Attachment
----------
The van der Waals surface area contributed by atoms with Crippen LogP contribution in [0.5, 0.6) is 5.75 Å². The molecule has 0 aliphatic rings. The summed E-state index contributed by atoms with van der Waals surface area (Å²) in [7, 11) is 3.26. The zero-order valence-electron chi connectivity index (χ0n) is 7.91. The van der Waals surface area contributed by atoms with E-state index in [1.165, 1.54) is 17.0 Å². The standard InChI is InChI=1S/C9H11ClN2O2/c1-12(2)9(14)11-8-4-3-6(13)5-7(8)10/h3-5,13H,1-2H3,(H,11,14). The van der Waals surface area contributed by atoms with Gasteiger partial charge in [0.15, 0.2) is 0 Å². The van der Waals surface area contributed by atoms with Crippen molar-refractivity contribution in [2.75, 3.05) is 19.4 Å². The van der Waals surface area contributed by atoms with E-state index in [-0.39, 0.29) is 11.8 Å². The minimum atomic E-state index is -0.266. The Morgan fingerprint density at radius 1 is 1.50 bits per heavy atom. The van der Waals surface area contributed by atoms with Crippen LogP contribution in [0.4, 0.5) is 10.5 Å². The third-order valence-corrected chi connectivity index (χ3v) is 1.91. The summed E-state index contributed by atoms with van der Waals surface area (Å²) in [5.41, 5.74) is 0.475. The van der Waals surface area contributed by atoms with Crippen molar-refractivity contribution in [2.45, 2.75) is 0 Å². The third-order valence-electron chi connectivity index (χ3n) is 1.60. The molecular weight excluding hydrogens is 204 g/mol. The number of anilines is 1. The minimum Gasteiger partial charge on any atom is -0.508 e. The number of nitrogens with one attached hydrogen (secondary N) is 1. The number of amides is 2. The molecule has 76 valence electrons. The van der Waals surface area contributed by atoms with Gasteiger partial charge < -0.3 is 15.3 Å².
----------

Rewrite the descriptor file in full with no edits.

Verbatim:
The van der Waals surface area contributed by atoms with Crippen LogP contribution in [0.5, 0.6) is 5.75 Å². The molecule has 0 aliphatic rings. The summed E-state index contributed by atoms with van der Waals surface area (Å²) in [7, 11) is 3.26. The zero-order valence-electron chi connectivity index (χ0n) is 7.91. The van der Waals surface area contributed by atoms with E-state index in [1.165, 1.54) is 17.0 Å². The standard InChI is InChI=1S/C9H11ClN2O2/c1-12(2)9(14)11-8-4-3-6(13)5-7(8)10/h3-5,13H,1-2H3,(H,11,14). The van der Waals surface area contributed by atoms with Gasteiger partial charge in [0.15, 0.2) is 0 Å². The van der Waals surface area contributed by atoms with Crippen molar-refractivity contribution in [2.75, 3.05) is 19.4 Å². The van der Waals surface area contributed by atoms with E-state index in [-0.39, 0.29) is 11.8 Å². The minimum atomic E-state index is -0.266. The Morgan fingerprint density at radius 1 is 1.50 bits per heavy atom. The van der Waals surface area contributed by atoms with Crippen LogP contribution in [0.4, 0.5) is 10.5 Å². The third-order valence-corrected chi connectivity index (χ3v) is 1.91. The summed E-state index contributed by atoms with van der Waals surface area (Å²) in [5.41, 5.74) is 0.475. The van der Waals surface area contributed by atoms with Crippen molar-refractivity contribution in [2.45, 2.75) is 0 Å². The third-order valence-electron chi connectivity index (χ3n) is 1.60. The molecular weight excluding hydrogens is 204 g/mol. The number of anilines is 1. The minimum Gasteiger partial charge on any atom is -0.508 e. The number of nitrogens with one attached hydrogen (secondary N) is 1. The number of amides is 2. The molecule has 76 valence electrons. The van der Waals surface area contributed by atoms with Gasteiger partial charge < -0.3 is 15.3 Å².